Maryland's Mother-Daughter Killings
Despite the similarities between the Lofton and Dewitt homicide cases, an FBI profiler told the Prince George's County detectives that the slayings they were investigating were not the work of a serial killer. The profiler went a step further by concluding that the two double slayings were not connected at all, according to reports that appeared in The Washington Post. According to Detective Bernard Nelson, lead investigator in the Lofton case, the profiler said that the similarities between the cases were "just weird coincidences." Although detectives would not say much and everyone agreed that nothing would be entirely ruled out, there were fundamental differences between the killings in the modus operandi of the killer in each case.
"We've got the pieces to the puzzle," Detective Anthony Schartner, lead investigator in the Dewitt case, said. "Now we just need somebody to tell us where the pieces go, to tell us why it makes sense."
Nelson and Schartner worked closely on their respective cases, and shared notes about everything they uncovered despite the fact that developments had taken them in markedly different directions in their pursuit of a suspect. In the Lofton case, for instance, the victims had been shot, and the killer seemed to be considerably more organized than the killer in the Dewitt case. Although police, at the time, had continued to keep the details of the Dewitt case from the public, AOL News later reported that Delores Dewitt and Ebony had been asphyxiated before their bodies were torched in the car fire, and in that case the killer had seemed much more disorganized or all over the place in his actions. Schartner eventually revealed to The Washington Post that the Dewitts were dead prior to their bodies being placed in the stolen Nissan and set ablaze in plain view of the neighborhood. Schartner also revealed that investigators believed that the suspect or suspects had fled the scene by escaping into a nearby backyard and running into the woods, a theory supported by a canine unit's discovery of a scent trail along that route.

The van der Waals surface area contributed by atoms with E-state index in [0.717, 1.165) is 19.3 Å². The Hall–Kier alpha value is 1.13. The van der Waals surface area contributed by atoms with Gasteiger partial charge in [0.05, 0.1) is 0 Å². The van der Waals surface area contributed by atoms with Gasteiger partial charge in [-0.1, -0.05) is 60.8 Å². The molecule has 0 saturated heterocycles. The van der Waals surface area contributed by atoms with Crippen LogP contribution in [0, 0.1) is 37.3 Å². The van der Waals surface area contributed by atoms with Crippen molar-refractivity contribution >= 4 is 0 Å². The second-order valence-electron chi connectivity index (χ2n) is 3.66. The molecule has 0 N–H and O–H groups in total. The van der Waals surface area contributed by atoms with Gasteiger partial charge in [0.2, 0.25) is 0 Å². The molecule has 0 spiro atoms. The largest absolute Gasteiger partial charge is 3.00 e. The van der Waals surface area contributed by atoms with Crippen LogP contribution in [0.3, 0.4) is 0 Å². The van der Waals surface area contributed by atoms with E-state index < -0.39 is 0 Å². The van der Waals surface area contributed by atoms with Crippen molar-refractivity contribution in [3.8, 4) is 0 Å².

"They were lucky that they weren't caught," Schartner said in July 2009. "There was a lot of unnecessary risks that were taken."
Despite their theories and the progress made on the Dewitt case, many questions remained, including where Delores and Ebony had been killed and where they had been placed into the stolen vehicle.
"There's so much action in that case," Schartner said. "Somebody has to know something. There's too much activity."
Nonetheless, despite the best efforts of all the investigators, there was little that pointed them toward a suspect. They needed a break badly, and were about to get it: their suspect was literally right under their noses.